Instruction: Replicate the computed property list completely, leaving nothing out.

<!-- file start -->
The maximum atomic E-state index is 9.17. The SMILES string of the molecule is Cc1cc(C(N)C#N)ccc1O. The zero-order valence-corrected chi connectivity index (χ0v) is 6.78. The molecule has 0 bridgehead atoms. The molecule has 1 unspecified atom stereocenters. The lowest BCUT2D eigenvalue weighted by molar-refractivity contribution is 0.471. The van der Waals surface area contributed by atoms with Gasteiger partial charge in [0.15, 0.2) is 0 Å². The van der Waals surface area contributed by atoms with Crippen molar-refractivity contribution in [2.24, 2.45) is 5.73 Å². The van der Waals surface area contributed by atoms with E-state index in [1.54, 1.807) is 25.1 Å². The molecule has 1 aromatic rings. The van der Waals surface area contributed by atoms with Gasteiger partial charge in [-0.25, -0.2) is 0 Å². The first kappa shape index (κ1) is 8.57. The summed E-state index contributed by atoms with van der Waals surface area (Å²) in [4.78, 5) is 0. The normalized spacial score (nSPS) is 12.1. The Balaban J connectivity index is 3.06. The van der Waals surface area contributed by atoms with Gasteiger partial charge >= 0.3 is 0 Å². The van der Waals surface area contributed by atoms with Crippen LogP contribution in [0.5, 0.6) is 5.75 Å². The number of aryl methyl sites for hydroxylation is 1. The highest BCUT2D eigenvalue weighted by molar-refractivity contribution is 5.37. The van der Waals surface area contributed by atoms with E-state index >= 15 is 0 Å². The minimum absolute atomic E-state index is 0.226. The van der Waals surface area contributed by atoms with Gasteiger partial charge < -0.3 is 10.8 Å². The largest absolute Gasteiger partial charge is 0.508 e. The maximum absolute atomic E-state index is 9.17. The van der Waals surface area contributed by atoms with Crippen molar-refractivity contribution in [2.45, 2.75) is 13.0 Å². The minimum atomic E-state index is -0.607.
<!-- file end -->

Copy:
The maximum atomic E-state index is 9.17. The SMILES string of the molecule is Cc1cc(C(N)C#N)ccc1O. The zero-order valence-corrected chi connectivity index (χ0v) is 6.78. The molecule has 0 bridgehead atoms. The molecule has 1 unspecified atom stereocenters. The lowest BCUT2D eigenvalue weighted by molar-refractivity contribution is 0.471. The van der Waals surface area contributed by atoms with Gasteiger partial charge in [0.15, 0.2) is 0 Å². The van der Waals surface area contributed by atoms with Crippen molar-refractivity contribution in [2.24, 2.45) is 5.73 Å². The van der Waals surface area contributed by atoms with E-state index in [1.54, 1.807) is 25.1 Å². The molecule has 1 aromatic rings. The van der Waals surface area contributed by atoms with Gasteiger partial charge in [-0.25, -0.2) is 0 Å². The first kappa shape index (κ1) is 8.57. The summed E-state index contributed by atoms with van der Waals surface area (Å²) in [4.78, 5) is 0. The normalized spacial score (nSPS) is 12.1. The Balaban J connectivity index is 3.06. The van der Waals surface area contributed by atoms with Gasteiger partial charge >= 0.3 is 0 Å². The van der Waals surface area contributed by atoms with Crippen LogP contribution in [0.5, 0.6) is 5.75 Å². The number of aryl methyl sites for hydroxylation is 1. The highest BCUT2D eigenvalue weighted by molar-refractivity contribution is 5.37. The van der Waals surface area contributed by atoms with E-state index >= 15 is 0 Å². The minimum absolute atomic E-state index is 0.226. The van der Waals surface area contributed by atoms with Gasteiger partial charge < -0.3 is 10.8 Å². The largest absolute Gasteiger partial charge is 0.508 e. The maximum absolute atomic E-state index is 9.17. The van der Waals surface area contributed by atoms with Crippen molar-refractivity contribution in [2.45, 2.75) is 13.0 Å². The minimum atomic E-state index is -0.607.